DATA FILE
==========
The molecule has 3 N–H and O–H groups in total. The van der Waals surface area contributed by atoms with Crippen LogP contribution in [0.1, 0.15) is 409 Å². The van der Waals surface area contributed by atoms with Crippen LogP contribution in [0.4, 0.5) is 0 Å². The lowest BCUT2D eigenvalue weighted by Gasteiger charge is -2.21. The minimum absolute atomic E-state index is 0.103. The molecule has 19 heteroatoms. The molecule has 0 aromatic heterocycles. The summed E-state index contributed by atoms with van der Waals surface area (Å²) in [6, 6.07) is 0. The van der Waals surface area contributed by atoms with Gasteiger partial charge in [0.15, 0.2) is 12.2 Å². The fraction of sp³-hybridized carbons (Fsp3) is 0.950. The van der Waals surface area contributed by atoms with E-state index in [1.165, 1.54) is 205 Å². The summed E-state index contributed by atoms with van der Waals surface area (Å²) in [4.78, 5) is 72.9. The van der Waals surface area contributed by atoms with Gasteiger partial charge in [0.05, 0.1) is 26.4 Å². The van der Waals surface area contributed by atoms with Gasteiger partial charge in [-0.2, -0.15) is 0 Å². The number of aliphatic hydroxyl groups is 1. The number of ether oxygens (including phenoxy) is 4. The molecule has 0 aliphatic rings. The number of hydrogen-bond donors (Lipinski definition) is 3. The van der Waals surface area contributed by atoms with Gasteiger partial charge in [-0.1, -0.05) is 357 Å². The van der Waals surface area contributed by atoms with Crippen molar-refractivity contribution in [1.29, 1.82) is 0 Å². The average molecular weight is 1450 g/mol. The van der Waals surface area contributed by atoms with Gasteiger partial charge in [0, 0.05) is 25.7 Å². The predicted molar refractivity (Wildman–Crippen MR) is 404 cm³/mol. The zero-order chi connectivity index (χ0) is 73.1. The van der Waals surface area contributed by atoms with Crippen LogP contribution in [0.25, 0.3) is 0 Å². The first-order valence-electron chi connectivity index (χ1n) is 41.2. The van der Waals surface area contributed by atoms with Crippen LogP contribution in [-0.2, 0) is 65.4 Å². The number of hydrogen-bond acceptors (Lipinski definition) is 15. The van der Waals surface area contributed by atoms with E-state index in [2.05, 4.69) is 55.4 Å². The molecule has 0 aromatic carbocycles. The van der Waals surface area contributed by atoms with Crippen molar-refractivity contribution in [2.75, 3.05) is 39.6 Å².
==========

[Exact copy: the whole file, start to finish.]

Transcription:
The molecule has 3 N–H and O–H groups in total. The van der Waals surface area contributed by atoms with Crippen LogP contribution in [0.1, 0.15) is 409 Å². The van der Waals surface area contributed by atoms with Crippen LogP contribution in [0.4, 0.5) is 0 Å². The lowest BCUT2D eigenvalue weighted by Gasteiger charge is -2.21. The minimum absolute atomic E-state index is 0.103. The molecule has 19 heteroatoms. The molecule has 0 aromatic heterocycles. The summed E-state index contributed by atoms with van der Waals surface area (Å²) in [6, 6.07) is 0. The van der Waals surface area contributed by atoms with Gasteiger partial charge in [0.15, 0.2) is 12.2 Å². The fraction of sp³-hybridized carbons (Fsp3) is 0.950. The van der Waals surface area contributed by atoms with E-state index in [1.165, 1.54) is 205 Å². The summed E-state index contributed by atoms with van der Waals surface area (Å²) in [4.78, 5) is 72.9. The van der Waals surface area contributed by atoms with Gasteiger partial charge in [0.05, 0.1) is 26.4 Å². The van der Waals surface area contributed by atoms with Gasteiger partial charge in [-0.2, -0.15) is 0 Å². The number of aliphatic hydroxyl groups is 1. The number of ether oxygens (including phenoxy) is 4. The molecule has 0 aliphatic rings. The number of hydrogen-bond donors (Lipinski definition) is 3. The van der Waals surface area contributed by atoms with Gasteiger partial charge in [-0.1, -0.05) is 357 Å². The van der Waals surface area contributed by atoms with Crippen molar-refractivity contribution in [1.29, 1.82) is 0 Å². The average molecular weight is 1450 g/mol. The van der Waals surface area contributed by atoms with Gasteiger partial charge in [0, 0.05) is 25.7 Å². The predicted molar refractivity (Wildman–Crippen MR) is 404 cm³/mol. The zero-order chi connectivity index (χ0) is 73.1. The van der Waals surface area contributed by atoms with Crippen LogP contribution in [0.25, 0.3) is 0 Å². The first-order valence-electron chi connectivity index (χ1n) is 41.2. The van der Waals surface area contributed by atoms with Crippen LogP contribution in [-0.2, 0) is 65.4 Å². The number of hydrogen-bond acceptors (Lipinski definition) is 15. The van der Waals surface area contributed by atoms with E-state index in [2.05, 4.69) is 55.4 Å². The molecule has 0 aromatic carbocycles. The van der Waals surface area contributed by atoms with Crippen molar-refractivity contribution in [2.75, 3.05) is 39.6 Å².